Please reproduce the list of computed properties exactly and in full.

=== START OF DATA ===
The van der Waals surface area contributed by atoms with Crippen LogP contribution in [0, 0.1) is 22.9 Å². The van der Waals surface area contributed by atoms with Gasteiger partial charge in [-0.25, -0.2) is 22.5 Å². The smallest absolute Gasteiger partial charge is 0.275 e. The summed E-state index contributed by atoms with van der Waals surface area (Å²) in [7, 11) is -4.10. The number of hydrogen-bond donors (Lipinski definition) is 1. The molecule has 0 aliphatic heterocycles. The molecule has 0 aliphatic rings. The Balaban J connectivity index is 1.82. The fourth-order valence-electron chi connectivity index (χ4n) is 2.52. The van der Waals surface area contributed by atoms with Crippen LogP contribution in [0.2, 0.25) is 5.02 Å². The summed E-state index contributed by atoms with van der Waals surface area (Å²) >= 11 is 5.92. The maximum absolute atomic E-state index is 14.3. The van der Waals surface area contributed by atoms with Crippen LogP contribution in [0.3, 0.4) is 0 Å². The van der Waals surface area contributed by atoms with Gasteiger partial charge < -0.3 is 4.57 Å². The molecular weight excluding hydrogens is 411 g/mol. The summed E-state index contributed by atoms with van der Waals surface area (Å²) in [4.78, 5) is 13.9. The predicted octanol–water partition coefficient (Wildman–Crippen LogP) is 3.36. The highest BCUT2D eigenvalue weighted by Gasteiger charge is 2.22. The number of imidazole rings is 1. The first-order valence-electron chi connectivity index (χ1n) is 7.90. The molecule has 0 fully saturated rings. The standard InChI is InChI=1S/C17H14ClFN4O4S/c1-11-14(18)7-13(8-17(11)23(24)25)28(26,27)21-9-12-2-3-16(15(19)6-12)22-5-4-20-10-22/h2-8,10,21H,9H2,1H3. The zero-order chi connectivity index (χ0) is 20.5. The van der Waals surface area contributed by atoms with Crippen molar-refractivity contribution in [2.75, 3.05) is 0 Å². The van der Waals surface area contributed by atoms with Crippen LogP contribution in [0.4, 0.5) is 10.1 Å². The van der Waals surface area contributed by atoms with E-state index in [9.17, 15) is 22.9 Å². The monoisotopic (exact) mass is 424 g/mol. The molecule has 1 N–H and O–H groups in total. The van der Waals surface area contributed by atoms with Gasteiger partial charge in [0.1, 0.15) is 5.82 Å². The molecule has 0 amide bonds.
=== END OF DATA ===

The van der Waals surface area contributed by atoms with Crippen LogP contribution in [0, 0.1) is 22.9 Å². The van der Waals surface area contributed by atoms with Gasteiger partial charge in [-0.25, -0.2) is 22.5 Å². The smallest absolute Gasteiger partial charge is 0.275 e. The summed E-state index contributed by atoms with van der Waals surface area (Å²) in [7, 11) is -4.10. The number of hydrogen-bond donors (Lipinski definition) is 1. The molecule has 0 aliphatic heterocycles. The molecule has 0 aliphatic rings. The Balaban J connectivity index is 1.82. The fourth-order valence-electron chi connectivity index (χ4n) is 2.52. The van der Waals surface area contributed by atoms with Crippen LogP contribution in [0.2, 0.25) is 5.02 Å². The summed E-state index contributed by atoms with van der Waals surface area (Å²) >= 11 is 5.92. The maximum absolute atomic E-state index is 14.3. The van der Waals surface area contributed by atoms with Crippen LogP contribution in [0.3, 0.4) is 0 Å². The van der Waals surface area contributed by atoms with Gasteiger partial charge < -0.3 is 4.57 Å². The molecular weight excluding hydrogens is 411 g/mol. The summed E-state index contributed by atoms with van der Waals surface area (Å²) in [4.78, 5) is 13.9. The predicted octanol–water partition coefficient (Wildman–Crippen LogP) is 3.36. The highest BCUT2D eigenvalue weighted by Gasteiger charge is 2.22. The number of imidazole rings is 1. The first-order valence-electron chi connectivity index (χ1n) is 7.90. The molecule has 0 fully saturated rings. The standard InChI is InChI=1S/C17H14ClFN4O4S/c1-11-14(18)7-13(8-17(11)23(24)25)28(26,27)21-9-12-2-3-16(15(19)6-12)22-5-4-20-10-22/h2-8,10,21H,9H2,1H3. The zero-order chi connectivity index (χ0) is 20.5. The van der Waals surface area contributed by atoms with Crippen molar-refractivity contribution in [2.75, 3.05) is 0 Å². The van der Waals surface area contributed by atoms with Crippen LogP contribution in [0.4, 0.5) is 10.1 Å². The van der Waals surface area contributed by atoms with E-state index in [9.17, 15) is 22.9 Å². The monoisotopic (exact) mass is 424 g/mol. The molecule has 1 N–H and O–H groups in total. The van der Waals surface area contributed by atoms with Gasteiger partial charge in [0.1, 0.15) is 5.82 Å². The molecule has 0 amide bonds.